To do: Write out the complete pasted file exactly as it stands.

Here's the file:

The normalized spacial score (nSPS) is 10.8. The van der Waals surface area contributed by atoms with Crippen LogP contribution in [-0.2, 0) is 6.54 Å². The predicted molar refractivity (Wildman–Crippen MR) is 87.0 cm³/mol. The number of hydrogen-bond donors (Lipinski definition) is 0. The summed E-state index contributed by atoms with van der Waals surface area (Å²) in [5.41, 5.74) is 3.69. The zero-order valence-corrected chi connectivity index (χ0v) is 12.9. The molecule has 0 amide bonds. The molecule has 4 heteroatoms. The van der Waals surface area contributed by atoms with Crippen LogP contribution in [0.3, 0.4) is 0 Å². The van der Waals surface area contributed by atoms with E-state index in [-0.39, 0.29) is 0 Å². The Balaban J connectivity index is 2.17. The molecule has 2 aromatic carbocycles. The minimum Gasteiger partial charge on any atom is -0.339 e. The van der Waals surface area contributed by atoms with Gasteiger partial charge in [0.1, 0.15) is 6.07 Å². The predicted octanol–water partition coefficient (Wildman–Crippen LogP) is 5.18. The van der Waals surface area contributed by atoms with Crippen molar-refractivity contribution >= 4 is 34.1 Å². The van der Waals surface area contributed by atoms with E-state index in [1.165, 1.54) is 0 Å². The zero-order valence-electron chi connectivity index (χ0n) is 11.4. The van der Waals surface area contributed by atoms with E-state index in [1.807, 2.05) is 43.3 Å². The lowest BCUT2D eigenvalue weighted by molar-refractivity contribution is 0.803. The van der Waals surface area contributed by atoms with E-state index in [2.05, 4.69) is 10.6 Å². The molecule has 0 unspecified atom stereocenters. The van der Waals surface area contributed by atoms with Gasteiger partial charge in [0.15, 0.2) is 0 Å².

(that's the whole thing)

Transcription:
The normalized spacial score (nSPS) is 10.8. The van der Waals surface area contributed by atoms with Crippen LogP contribution in [-0.2, 0) is 6.54 Å². The predicted molar refractivity (Wildman–Crippen MR) is 87.0 cm³/mol. The number of hydrogen-bond donors (Lipinski definition) is 0. The summed E-state index contributed by atoms with van der Waals surface area (Å²) in [5.41, 5.74) is 3.69. The zero-order valence-corrected chi connectivity index (χ0v) is 12.9. The molecule has 0 amide bonds. The molecule has 4 heteroatoms. The van der Waals surface area contributed by atoms with Crippen LogP contribution in [0.3, 0.4) is 0 Å². The van der Waals surface area contributed by atoms with E-state index in [-0.39, 0.29) is 0 Å². The Balaban J connectivity index is 2.17. The molecule has 2 aromatic carbocycles. The minimum Gasteiger partial charge on any atom is -0.339 e. The van der Waals surface area contributed by atoms with Gasteiger partial charge in [0.1, 0.15) is 6.07 Å². The predicted octanol–water partition coefficient (Wildman–Crippen LogP) is 5.18. The van der Waals surface area contributed by atoms with Crippen molar-refractivity contribution >= 4 is 34.1 Å². The van der Waals surface area contributed by atoms with E-state index in [1.165, 1.54) is 0 Å². The zero-order valence-electron chi connectivity index (χ0n) is 11.4. The van der Waals surface area contributed by atoms with E-state index in [1.807, 2.05) is 43.3 Å². The lowest BCUT2D eigenvalue weighted by molar-refractivity contribution is 0.803. The van der Waals surface area contributed by atoms with E-state index in [2.05, 4.69) is 10.6 Å². The molecule has 0 unspecified atom stereocenters. The van der Waals surface area contributed by atoms with Gasteiger partial charge in [0.15, 0.2) is 0 Å².